We’ve made some additions and updates to the site this weekend, including three new (and one upgraded) music videos. Above, scenes from the first music video on the site, Aerosmith’s Crazy, as well as Jeremy Burgan’s Can You See Us? We’ve got much improved images from Crazy, and we’re happy to have Burgan’s video, which we saw being made out at the Cha-Cha Lounge one night, on the site. Below, we’ve got scenes from Modlang’s Factory Hour and Natasha Bedingfield’s Single, one from YouTube and one in high-def. Oh well, you take what you can get.
Also this week, we’ve got new locations in Long Beach, California, as well as three more Amy’s Ice Creams shops (one, two, three) in Austin, Texas. And finally, a new example of a photostrip in TV, from Edgar Wright and Simon Pegg’s pre–Shaun of the Dead/Hot Fuzz effort, Spaced.
Photobooth news from around the country this week, beginning in one of the few states that doesn’t have an entry in our Photobooth Directory: Nebraska. Omaha residents celebrated the recent opening of the new bar/club called Slowdown, part of the massive new Saddle Creek Records development that will include a new art-house theater (Film Streams) as well as restaurants and apartments. They’re probably focusing their enthusiasm on the fact that Slowdown will have a black and white photobooth when it opens this weekend, but we are. Does Omaha currently have a photobooth? Who knows? But according to this Omaha.com article, they will now, and we’re looking forward to getting our first contribution from the great state of Nebraska. (The booth is visible in a few photos in the gallery on Slowdown’s website).
Comedian Patton Oswalt, who can be heard very shortly providing the lead voice in the new Pixar film Ratatouille, is releasing his second comedy album, a follow up to 2004’s “Feelin’ Kinda Patton‚” to be called “Werewolves and Lollipops.” Oswalt’s record label, Sub-Pop, is promoting the album by giving away 10 unique, signed photostrips to random winners drawn from among the first 100 people who pre-order the album. The photostrips are the result of a day when “Patton came into our offices and abused our photo booth“; who even knew Sub-Pop had a photobooth?
And finally, we go still further back, to early May, and ask, What if they threw a photobooth party and we weren’t invited? Well, it happened, though I guess it wasn’t exactly a “photobooth party,” and there really wasn’t any reason for us to be invited. The San Francisco Museum of Modern Art threw their annual “Modern Ball” on May 2, 2007, and according to various photos and accounts, the walls were covered with massive blow-ups of Andy Warhol’s photobooth pictures, and a black and white photobooth was on hand for free photobooth pictures for the attendees. Nice. Thanks to YumSugar for tipping us off with photos of the photostripped walls. Read an account of the party here, and check out the pages of photographer Mona T Brooks, who has photos from the ball for sale, including pictures of the photobooth being used and the photobooth decor that evening.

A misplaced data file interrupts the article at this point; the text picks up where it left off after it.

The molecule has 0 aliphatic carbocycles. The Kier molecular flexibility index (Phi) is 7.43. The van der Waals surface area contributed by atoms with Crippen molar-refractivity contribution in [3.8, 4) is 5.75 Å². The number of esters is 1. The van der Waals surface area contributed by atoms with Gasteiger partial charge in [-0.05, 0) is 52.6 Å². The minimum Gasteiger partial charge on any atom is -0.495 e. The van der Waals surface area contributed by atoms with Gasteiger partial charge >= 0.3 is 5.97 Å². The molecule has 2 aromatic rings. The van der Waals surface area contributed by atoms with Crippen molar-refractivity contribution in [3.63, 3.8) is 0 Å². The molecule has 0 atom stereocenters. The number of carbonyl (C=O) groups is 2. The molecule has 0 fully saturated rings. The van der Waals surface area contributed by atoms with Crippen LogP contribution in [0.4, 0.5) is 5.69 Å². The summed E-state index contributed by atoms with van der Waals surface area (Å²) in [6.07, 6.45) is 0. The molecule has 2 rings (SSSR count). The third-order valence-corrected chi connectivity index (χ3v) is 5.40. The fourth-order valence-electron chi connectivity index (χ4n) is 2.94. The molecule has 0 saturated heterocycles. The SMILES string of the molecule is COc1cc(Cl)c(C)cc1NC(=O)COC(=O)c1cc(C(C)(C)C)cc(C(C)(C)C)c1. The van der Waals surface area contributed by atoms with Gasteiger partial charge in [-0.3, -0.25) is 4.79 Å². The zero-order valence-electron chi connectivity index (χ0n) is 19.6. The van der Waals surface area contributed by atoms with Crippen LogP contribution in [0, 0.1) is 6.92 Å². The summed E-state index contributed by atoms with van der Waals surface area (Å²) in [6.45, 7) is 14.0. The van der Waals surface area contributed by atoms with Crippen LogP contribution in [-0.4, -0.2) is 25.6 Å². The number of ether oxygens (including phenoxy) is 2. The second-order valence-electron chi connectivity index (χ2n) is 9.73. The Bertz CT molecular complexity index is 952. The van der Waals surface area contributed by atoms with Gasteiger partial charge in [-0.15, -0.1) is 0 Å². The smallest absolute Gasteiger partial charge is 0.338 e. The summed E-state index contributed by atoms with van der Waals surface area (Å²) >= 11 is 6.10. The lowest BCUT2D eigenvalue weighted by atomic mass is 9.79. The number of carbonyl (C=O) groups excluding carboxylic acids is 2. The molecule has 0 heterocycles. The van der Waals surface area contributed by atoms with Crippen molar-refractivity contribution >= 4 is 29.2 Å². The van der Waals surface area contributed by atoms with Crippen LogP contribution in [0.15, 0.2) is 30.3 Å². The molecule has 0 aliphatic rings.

Photo of Patton Oswalt from subpop.com.
As we remarked about a few months ago, a photobooth that spent many years entertaining beachgoers in Asbury Park, New Jersey, has been on its way back home after 15 years at a store in Vermont.
Bob Crane from Save Tillie was kind enough to let us know that the booth is back just in time for summer and is being enjoyed by a new generation of beachgoers. The photobooth, a black and white Model 14, is located at the Shoppes at the Arcade in Asbury Park. For more information and photos, check out
the page on Save Tillie’s website about the return of the booth.
The photo booth from Asbury Park, New Jersey’s historic Palace Amusements has been returned to the Shore community, 15 years after it was sold to shop keepers in Vermont, and is now a major attraction at a Cookman Avenue store.
For over three decades, the Palace’s photo booth produced strips of four black and white wallet sized photos of visitors to the Shore side amusement park. Now refurbished by the Save Tillie preservation group, the booth is installed on the lower level of The Shoppes at the Arcade, 685 Cookman Ave.
“At a time when so much of the amusements history of Asbury Park is fading into memory, we’re thrilled to be able to bring back one of the Palace’s favorite attractions,” said Save Tillie president Bob Crane. “Photo booths are a timeless treat, and this one especially so for with everyone who enjoyed it at the Palace.”
The booth entered the Palace in the late 1950s and remained in operation there until the Shore’s largest indoor amusement park closed in late 1988. For a time thereafter, it operated at Sandy’s Arcade on the Asbury Park Boardwalk, and eventually was sold to Slim and Pamela Smith, a Jersey Shore couple who had moved to Burlington, Vermont where they operated a clothing store. The Smiths operated the booth in stores in Burlington and Bristol, before donating it to Save Tillie last winter.